3 Tips To Get Your Payroll Project Signed Off By Finance

Employees are a business’ greatest asset – but generally also its greatest cost! Payroll is therefore responsible for successfully managing the area of primary business cost. So why can it be so difficult to get the Finance Director’s interest to invest in Payroll?

Business investment is generally driven by the need to improve effectiveness and efficiency in how products and services are delivered to customers. Ensuring the right numbers of employees are doing the right things at the right times, in the right places, is critical. Sadly, ensuring that employees are rewarded correctly and in line with legislative requirements is seen as a back office overhead rather than critical part of this overall effectiveness picture.

The perception is of a small, expert but relatively low cost, payroll function (often hidden in the wider HR or Finance teams) that only becomes a conversation when a senior exec questions his pay or bonus! The complexity of getting payroll right, within complex business set ups, with many stakeholders, and often spreadsheet-driven cultures is not understood.

So when it comes to persuading the business that investment is required, what is the best approach?

In my experience there are three key things you need to cover:

1.  The size of the prize

Does your business really understand the total cost of payroll delivery? This is not just the cost of the in-house payroll team or external service provider. Consider all the data inputs and outputs. Who do these come from and go to? What people costs are there around the business for generating this data? What systems are critical to success? It’s not just the payroll system – think HR, Finance, Time and Attendance, Benefits… and what costs are incurred for these?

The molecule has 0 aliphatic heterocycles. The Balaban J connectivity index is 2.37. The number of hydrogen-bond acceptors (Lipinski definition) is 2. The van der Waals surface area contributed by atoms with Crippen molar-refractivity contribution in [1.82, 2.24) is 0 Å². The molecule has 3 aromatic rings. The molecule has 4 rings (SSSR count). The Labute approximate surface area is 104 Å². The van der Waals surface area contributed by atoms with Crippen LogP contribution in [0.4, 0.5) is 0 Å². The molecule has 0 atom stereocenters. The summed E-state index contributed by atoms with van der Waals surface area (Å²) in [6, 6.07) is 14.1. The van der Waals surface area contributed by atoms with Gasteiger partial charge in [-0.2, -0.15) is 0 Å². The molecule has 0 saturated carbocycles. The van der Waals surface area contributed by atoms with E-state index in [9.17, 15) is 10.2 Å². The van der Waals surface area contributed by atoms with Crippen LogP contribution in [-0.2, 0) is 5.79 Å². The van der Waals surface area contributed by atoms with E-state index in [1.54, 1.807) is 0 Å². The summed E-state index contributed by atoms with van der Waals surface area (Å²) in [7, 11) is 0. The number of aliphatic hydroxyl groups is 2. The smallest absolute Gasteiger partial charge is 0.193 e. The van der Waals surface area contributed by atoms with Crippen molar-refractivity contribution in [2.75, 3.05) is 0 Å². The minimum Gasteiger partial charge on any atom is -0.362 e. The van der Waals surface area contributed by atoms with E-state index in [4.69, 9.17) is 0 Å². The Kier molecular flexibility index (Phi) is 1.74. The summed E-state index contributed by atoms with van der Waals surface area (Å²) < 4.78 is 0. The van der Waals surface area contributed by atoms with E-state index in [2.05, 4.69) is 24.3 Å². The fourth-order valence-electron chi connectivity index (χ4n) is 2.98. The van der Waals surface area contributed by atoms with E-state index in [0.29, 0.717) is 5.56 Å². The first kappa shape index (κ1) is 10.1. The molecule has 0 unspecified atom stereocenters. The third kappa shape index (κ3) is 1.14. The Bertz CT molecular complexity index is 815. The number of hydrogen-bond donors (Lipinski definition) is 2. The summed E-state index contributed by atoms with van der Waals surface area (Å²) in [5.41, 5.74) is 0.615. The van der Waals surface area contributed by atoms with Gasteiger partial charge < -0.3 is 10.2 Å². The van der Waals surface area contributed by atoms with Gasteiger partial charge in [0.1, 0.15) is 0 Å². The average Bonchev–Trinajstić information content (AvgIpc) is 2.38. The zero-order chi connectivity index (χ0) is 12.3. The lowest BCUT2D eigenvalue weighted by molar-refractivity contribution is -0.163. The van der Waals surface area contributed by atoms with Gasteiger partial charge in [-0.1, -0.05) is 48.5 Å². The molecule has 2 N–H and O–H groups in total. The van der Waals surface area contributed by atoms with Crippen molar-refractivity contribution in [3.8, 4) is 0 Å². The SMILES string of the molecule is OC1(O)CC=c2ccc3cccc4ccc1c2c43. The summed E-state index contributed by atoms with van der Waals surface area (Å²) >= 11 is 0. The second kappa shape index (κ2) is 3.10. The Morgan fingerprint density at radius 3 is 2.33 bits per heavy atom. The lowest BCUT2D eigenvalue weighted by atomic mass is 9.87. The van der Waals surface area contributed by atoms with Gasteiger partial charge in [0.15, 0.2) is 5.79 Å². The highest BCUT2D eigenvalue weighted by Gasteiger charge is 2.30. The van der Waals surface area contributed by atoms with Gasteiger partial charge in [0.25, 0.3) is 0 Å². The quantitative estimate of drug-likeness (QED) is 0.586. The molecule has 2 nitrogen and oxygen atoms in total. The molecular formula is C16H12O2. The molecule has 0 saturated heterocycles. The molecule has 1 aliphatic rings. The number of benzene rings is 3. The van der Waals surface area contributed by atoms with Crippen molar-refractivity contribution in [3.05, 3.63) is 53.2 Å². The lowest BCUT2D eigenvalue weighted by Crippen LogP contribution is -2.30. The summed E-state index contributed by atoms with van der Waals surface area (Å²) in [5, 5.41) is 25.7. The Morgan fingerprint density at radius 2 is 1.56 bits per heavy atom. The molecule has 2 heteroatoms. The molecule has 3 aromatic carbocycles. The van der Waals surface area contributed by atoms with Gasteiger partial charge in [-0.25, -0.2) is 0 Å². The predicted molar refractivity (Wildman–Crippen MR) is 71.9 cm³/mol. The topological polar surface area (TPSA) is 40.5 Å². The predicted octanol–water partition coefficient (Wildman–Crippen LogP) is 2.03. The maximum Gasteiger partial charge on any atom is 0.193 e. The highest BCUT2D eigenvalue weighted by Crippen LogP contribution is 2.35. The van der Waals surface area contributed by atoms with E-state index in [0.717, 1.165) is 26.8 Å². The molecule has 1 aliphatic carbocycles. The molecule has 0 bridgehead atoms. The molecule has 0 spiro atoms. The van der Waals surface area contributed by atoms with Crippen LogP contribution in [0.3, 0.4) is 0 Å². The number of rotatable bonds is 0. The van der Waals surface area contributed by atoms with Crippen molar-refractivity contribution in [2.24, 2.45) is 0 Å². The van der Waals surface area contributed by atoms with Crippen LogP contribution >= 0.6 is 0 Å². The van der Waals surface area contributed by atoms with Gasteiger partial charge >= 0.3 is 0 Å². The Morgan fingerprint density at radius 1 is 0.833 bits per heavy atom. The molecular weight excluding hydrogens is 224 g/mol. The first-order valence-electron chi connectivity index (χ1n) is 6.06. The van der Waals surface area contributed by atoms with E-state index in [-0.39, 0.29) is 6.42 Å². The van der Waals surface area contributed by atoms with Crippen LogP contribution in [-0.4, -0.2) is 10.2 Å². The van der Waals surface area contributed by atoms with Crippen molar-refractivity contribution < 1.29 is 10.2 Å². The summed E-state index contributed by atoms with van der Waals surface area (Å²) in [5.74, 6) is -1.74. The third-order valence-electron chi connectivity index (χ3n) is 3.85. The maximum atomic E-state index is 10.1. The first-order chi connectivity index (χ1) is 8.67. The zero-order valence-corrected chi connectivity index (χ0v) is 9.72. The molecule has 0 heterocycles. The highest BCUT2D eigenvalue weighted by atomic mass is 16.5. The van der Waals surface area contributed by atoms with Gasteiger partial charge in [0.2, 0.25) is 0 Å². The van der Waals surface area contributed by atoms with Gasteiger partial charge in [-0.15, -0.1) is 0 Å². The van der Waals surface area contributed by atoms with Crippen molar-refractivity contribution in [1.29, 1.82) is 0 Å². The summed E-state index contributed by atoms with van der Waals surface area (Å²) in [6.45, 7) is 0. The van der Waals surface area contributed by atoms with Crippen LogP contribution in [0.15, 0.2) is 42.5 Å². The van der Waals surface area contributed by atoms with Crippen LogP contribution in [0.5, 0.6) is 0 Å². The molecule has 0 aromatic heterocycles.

2.  How you’re minimising financial risk

The potential cost of non-compliance to the variety of rules and regulations around payroll range from small to punitive. But is that the only risk? When an employee believes they are underpaid, they shout. How often do they admit to overpayments? What is your risk around this? The causes of underpayments are often the same risks for overpayments.

3.  Supporting future business objectives

Can you describe the complexity of your current payroll processes? What actually happens each pay period to ensure accuracy of pay? The complexity is often driven by terms and conditions and, as businesses seek to deliver flexibility for customers and employees, pay terms are becoming increasingly more complex. Acquisitive businesses bring in different terms to add to the complexity. In addition the legislative and compliance landscape is becoming more complex and changing at a faster rate than ever. Now overlay your business landscape from a payroll perspective – where people work, how and where people’s data is recorded and processed – payroll has to manage the latter to comply with the former. Payroll needs to be set up to support these future internal and external change complexities, without the current payroll process becoming even more complex.

A Finance Director will want to understand why he should put your payroll investment ahead of other pressing business needs. Effectively describing:

–     The size of the prize

–     How to minimise financial risks, and;

–     Efficiently support business growth and future legislative change

will put you in a good position to make your case!

 

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